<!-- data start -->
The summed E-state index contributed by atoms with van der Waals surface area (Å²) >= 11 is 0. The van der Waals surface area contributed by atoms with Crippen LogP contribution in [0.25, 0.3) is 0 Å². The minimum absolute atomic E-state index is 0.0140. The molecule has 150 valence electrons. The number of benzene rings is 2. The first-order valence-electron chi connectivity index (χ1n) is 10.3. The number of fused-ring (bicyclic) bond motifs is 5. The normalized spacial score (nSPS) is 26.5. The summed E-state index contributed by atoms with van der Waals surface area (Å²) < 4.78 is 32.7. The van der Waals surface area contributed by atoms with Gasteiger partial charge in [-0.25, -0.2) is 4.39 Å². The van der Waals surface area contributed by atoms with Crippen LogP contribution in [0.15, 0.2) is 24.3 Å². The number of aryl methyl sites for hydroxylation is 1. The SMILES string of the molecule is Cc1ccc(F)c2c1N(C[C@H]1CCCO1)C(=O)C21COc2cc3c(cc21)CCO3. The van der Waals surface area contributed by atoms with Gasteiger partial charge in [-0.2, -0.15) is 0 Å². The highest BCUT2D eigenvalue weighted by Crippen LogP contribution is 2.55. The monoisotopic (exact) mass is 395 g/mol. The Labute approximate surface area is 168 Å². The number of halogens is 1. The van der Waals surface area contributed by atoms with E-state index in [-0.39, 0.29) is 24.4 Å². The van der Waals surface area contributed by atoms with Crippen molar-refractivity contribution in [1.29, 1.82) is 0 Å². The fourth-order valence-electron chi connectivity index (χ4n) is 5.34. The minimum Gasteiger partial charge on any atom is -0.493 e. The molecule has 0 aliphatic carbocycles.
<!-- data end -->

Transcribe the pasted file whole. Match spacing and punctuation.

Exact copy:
The summed E-state index contributed by atoms with van der Waals surface area (Å²) >= 11 is 0. The van der Waals surface area contributed by atoms with Crippen LogP contribution in [0.25, 0.3) is 0 Å². The minimum absolute atomic E-state index is 0.0140. The molecule has 150 valence electrons. The number of benzene rings is 2. The first-order valence-electron chi connectivity index (χ1n) is 10.3. The number of fused-ring (bicyclic) bond motifs is 5. The normalized spacial score (nSPS) is 26.5. The summed E-state index contributed by atoms with van der Waals surface area (Å²) < 4.78 is 32.7. The van der Waals surface area contributed by atoms with Gasteiger partial charge in [-0.25, -0.2) is 4.39 Å². The van der Waals surface area contributed by atoms with Crippen LogP contribution in [0.15, 0.2) is 24.3 Å². The number of aryl methyl sites for hydroxylation is 1. The SMILES string of the molecule is Cc1ccc(F)c2c1N(C[C@H]1CCCO1)C(=O)C21COc2cc3c(cc21)CCO3. The van der Waals surface area contributed by atoms with Gasteiger partial charge in [-0.2, -0.15) is 0 Å². The highest BCUT2D eigenvalue weighted by Crippen LogP contribution is 2.55. The monoisotopic (exact) mass is 395 g/mol. The Labute approximate surface area is 168 Å². The number of halogens is 1. The van der Waals surface area contributed by atoms with E-state index in [-0.39, 0.29) is 24.4 Å². The van der Waals surface area contributed by atoms with Crippen molar-refractivity contribution in [1.29, 1.82) is 0 Å². The fourth-order valence-electron chi connectivity index (χ4n) is 5.34. The minimum Gasteiger partial charge on any atom is -0.493 e. The molecule has 0 aliphatic carbocycles.